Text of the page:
Initially encouraged by an art teacher at his local college, Andy Yuill’s career was grounded in the interior design course at Edinburgh Napier University, Scotland. “Napier had one of the best courses in interior design,” he says. “As well as allowing me to develop my interest in spatial awareness, the course specialised in sketching and presentation techniques both of which have served me well. Being able to sketch when with clients is very important as it shows an ability to translate ideas quickly for them. Although the computer has largely taken over when it comes to presenting visuals and other forms of renderings, to this day I still prepare free-hand visuals to illustrate ideas quickly.”
On graduating, Andy joined the throngs seeking work in London. He completed a stint at architecture-and-design company TTSP before moving to maritime work. “I started with the company that would become SMC in 1989, but left twice during recessions to go to Australia,” Andy says. “I returned in 1994 and I’ve been with the company ever since. Although SMC has been involved in marine design since its early days, I began working with Star Cruises in 1995 – a client I still work for 21 years later!”
Purchasing SMC jointly with now-retired business partner Andrew Collier in 2005 saw the company evolve to a more holistic approach in line with Andy’s vision. “It was always my ambition that SMC should be a design consultancy offering everything to marine-industry clients,” he explains. “This enables them to complete large-scale projects with a greater degree of continuity. It also makes the work more rewarding for us – the ability to control the total design project gives a wonderful feeling of satisfaction on the day a vessel is completed.”
Andy’s career has had its challenges but both experience and longer-term projects have enabled him to overcome them. “There have been times when work has dipped – especially during recessions – but as a businessman you learn to deal with this,” he says. “Nothing trains you for it and I have learned that you can usually ride out a storm. But I’m lucky to be involved in an industry where it takes several years to complete a newbuild because projects such as these have helped SMC bridge troubled waters.”
For those keen to pursue a career in maritime design Andy sees little difference to land-based roles, with both design and people skills imperative. “As a designer, the cruise sector doesn’t differ at all. It’s about good design at the end of the day,” he explains. “Regulations differ but good design is good design no matter where it is.”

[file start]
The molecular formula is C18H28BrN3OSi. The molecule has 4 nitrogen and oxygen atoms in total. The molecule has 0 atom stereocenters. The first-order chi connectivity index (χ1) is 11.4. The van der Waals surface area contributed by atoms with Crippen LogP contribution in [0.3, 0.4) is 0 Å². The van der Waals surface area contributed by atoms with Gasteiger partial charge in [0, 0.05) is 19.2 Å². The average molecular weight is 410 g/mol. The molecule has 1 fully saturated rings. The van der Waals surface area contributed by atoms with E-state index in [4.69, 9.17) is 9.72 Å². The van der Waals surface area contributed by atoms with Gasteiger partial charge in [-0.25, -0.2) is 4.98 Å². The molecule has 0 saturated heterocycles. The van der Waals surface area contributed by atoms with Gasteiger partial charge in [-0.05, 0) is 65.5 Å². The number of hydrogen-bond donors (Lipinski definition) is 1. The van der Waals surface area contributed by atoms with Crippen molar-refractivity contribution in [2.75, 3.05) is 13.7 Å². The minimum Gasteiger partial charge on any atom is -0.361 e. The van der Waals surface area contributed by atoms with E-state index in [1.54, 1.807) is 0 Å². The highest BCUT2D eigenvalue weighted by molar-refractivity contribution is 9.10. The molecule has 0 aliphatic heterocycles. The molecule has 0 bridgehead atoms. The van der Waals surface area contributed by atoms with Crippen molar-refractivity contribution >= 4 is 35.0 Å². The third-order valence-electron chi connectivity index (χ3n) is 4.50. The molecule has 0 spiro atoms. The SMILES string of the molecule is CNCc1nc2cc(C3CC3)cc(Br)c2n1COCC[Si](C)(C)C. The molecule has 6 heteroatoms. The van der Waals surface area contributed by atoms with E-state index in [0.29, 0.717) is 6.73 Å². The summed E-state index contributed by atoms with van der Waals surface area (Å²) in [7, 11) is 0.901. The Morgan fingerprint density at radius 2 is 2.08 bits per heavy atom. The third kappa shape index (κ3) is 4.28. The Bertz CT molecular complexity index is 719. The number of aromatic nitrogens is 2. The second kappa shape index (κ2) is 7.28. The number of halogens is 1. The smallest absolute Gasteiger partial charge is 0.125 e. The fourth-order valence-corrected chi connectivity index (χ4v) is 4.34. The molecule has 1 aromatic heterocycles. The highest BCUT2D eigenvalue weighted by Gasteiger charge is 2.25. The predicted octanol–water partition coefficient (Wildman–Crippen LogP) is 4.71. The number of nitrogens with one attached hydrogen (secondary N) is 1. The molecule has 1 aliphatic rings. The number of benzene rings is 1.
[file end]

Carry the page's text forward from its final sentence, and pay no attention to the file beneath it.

“I am very proud of my Scottish heritage and believe that we bring something very special to the professions we are involved in,”
Andy is clear that the ability to work with others is paramount. “Enjoy what you do, enjoy working with and learning from your colleagues as you are all in it together,” he says. “It’s about teamwork. You can’t undertake such large-scale projects without the right people doing the right job around you.”
And the long-term outlook for the maritime sector? It is strong, Andy believes. “Design will continue to evolve as it will anywhere else,” he says. “There will always be a variety of vessel styles, from mega to boutique-style ships. These will continue to grow to appeal to the large cross section of guests, so the future is very bright.”
Proof if needed, exists in SMC’s high-profile project line-up with cruise lines such as Saga and Viking in the more immediate mix. “We are very excited to be involved with Saga. It’s our first time working for a British company, based in Britain with British clients, yet building a vessel at the Meyer Werft shipyard in Germany,” says Andy. “We have ongoing involvement creating the Viking Cruises fleet and the recently completed second vessel Viking Sea. Genting Dream is to be finished in October 2016 for the dynamic Asian market – SMC is responsible for 100% of the design, so imagine how excited and proud we all are.”
Attributing his career success to the combination of a strong work ethic and Scottish roots, Andy remains appreciative. “I am very proud of my Scottish heritage and believe that we bring something very special to the professions we are involved in,” he says. “London is an extremely diverse, multicultural and wonderfully interesting city where you get out of it what you put into it. It has not always been easy but I am delighted with what that young man from Aberdeen has achieved. To do so with a career that I love is a bonus and I tell people that I’m lucky to draw for a living.
“And I still find it incredibly humbling that so much money is spent to produce the designs we have created from an early sketch on a piece of paper.”
Thank you Andy for inspiring others to craft their own career story.